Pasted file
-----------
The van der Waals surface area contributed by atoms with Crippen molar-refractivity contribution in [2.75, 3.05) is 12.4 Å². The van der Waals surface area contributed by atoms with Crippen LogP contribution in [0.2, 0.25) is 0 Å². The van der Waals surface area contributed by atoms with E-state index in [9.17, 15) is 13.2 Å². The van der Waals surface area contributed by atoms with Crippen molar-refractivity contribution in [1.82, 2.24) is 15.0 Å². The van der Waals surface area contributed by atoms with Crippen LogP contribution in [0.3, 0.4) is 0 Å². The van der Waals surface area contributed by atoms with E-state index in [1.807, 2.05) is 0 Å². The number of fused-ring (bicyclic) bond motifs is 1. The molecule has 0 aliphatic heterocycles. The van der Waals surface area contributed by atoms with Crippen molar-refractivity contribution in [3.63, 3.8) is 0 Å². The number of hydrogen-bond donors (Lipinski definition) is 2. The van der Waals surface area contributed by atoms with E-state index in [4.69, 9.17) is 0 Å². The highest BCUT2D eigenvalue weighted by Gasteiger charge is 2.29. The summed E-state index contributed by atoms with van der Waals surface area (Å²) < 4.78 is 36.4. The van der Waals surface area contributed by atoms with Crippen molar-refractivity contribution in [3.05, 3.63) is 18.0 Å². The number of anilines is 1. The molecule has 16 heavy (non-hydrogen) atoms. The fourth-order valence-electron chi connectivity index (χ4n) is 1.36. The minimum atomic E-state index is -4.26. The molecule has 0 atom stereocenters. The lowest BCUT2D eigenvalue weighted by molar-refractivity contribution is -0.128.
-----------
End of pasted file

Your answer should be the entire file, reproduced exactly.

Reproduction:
The van der Waals surface area contributed by atoms with Crippen molar-refractivity contribution in [2.75, 3.05) is 12.4 Å². The van der Waals surface area contributed by atoms with Crippen LogP contribution in [0.2, 0.25) is 0 Å². The van der Waals surface area contributed by atoms with E-state index in [9.17, 15) is 13.2 Å². The van der Waals surface area contributed by atoms with Crippen molar-refractivity contribution in [1.82, 2.24) is 15.0 Å². The van der Waals surface area contributed by atoms with Crippen LogP contribution in [0.3, 0.4) is 0 Å². The van der Waals surface area contributed by atoms with E-state index in [1.807, 2.05) is 0 Å². The number of fused-ring (bicyclic) bond motifs is 1. The molecule has 0 aliphatic heterocycles. The van der Waals surface area contributed by atoms with Crippen molar-refractivity contribution in [3.63, 3.8) is 0 Å². The number of hydrogen-bond donors (Lipinski definition) is 2. The van der Waals surface area contributed by atoms with E-state index in [4.69, 9.17) is 0 Å². The highest BCUT2D eigenvalue weighted by Gasteiger charge is 2.29. The summed E-state index contributed by atoms with van der Waals surface area (Å²) < 4.78 is 36.4. The van der Waals surface area contributed by atoms with Crippen molar-refractivity contribution in [3.05, 3.63) is 18.0 Å². The number of anilines is 1. The molecule has 16 heavy (non-hydrogen) atoms. The fourth-order valence-electron chi connectivity index (χ4n) is 1.36. The minimum atomic E-state index is -4.26. The molecule has 0 atom stereocenters. The lowest BCUT2D eigenvalue weighted by molar-refractivity contribution is -0.128.